Rao speaks about his films, confesses that he worked harder for Trapped than for Bareilly Ki Barfi, and explains why he doesn’t believe in the ‘hero’ theory.
Rajkummar Rao: Actor is supposed to play characters, not show six-packs every time
Mumbai - 16 Sep 2017 12:11 IST
Updated : 12:58 IST
Rajkummar Rao has always had the talent, and he has won over the audiences, critical and popular, for all the characters he has portrayed so far.
The latest came from none other than Amitabh Bachchan who even penned down a note for the young actor for his work in Bareilly Ki Barfi (2017). Rao impressed all with his portrayal of Pritam Vidrohi — a meek sari salesman who trasnformed into a macho goon at the snap-of-a-finger.
Very few actors truly live their characters like Rao does. Be it Deepak Singh in Citylights (2014), Vijay in Queen (2014), or Shaurya in Trapped (2017), Rao seems like a man possessed with perfection in all these films. He’ll soon be seen in a poetic dark comedy, Newton, that hits the screens on 22 September.
Newton is the story of a government clerk who is entrusted with the task of conducting a free and fair election in the militant area of Chhattisgarh.
Rao was present for a group interaction for his upcoming film. He was seated in room, hands folded and placed on his chin. A black sports cap sat on his half shaved head, something he’s done for a web series on Subhash Chandra Bose. What is he thinking? You ask yourself, hope he’s not gone into the shy, meek Pritam Vidrohi avatar! Once everyone is seated, he warmly introduces himself as "Raj", much to the surprise of the journalists present.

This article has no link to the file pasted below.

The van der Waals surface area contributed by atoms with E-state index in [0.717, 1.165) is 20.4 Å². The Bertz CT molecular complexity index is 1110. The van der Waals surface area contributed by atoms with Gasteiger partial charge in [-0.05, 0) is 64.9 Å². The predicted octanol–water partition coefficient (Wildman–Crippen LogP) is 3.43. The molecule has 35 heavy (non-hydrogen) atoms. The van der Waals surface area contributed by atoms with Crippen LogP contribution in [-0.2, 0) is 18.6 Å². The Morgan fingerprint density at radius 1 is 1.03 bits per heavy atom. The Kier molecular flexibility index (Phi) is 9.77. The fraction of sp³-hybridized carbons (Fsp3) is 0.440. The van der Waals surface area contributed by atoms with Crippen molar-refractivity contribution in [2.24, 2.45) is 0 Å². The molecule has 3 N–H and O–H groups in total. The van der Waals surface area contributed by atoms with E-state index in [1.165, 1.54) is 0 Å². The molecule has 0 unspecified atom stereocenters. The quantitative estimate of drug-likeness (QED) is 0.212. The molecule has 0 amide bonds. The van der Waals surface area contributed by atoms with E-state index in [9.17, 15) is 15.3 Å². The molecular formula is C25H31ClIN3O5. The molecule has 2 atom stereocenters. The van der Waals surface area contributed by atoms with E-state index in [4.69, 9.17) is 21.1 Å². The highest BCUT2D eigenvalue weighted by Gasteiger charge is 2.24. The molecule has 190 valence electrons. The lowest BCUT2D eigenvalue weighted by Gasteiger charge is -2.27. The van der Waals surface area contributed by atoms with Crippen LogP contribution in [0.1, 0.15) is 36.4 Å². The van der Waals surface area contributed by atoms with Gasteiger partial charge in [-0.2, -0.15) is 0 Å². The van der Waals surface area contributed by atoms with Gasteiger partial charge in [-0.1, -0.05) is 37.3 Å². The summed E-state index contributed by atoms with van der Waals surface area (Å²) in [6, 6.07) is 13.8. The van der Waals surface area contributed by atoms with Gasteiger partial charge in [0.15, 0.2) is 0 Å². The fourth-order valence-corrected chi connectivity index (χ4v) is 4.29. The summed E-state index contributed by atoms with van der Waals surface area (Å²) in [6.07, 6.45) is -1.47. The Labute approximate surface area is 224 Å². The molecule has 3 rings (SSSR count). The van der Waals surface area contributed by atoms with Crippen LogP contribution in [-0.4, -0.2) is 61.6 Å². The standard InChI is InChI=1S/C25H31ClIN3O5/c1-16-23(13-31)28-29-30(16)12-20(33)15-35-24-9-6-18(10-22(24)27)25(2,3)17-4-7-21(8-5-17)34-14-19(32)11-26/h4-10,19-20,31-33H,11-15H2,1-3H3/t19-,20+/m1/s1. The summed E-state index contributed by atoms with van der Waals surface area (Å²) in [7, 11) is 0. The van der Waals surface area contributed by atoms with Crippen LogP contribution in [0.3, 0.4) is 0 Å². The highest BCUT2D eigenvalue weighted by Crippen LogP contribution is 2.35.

Over the next 20 minutes, Rao spoke about his films, confessed that he worked harder for Trapped than for Bareilly Ki Barfi, and explained why he doesn’t believe in the ‘hero’ theory.
How much do you relate to Sir Issac Newton?
Newton is someone who is very idealistic in nature, I’m also idealistic, when it comes to my work, I could relate to him in so many . He is someone who will do his job with full honesty, and integrity. That’s how even I am. I don’t want to corrupt myself when it comes to acting. I don’t want to follow the herd mentality, want to make my own path and just stick to it throughout my career. I had a lot of discussions with Amit Masurkar about my character.
Before you took up the film, like most urbanites, you might have known Naxalism through just the media reports. How was it once you started shooting?
Of course, as you rightly said, I was judging it from whatever I had heard till date, I was slightly scared before we started shooting, and went there. Once I went there, people welcomed us. They are such happy people, so supportive. It’s untouched beauty, no one has ever shot there before, we found some real locations. And we used some local people in our film, who are such fantastic actors. They are always smiling. They are not complaining about anything in life. We had a great time shooting. Apart from one day, when a guy came and asked us to leave in 15 minutes, we didn’t face any problem.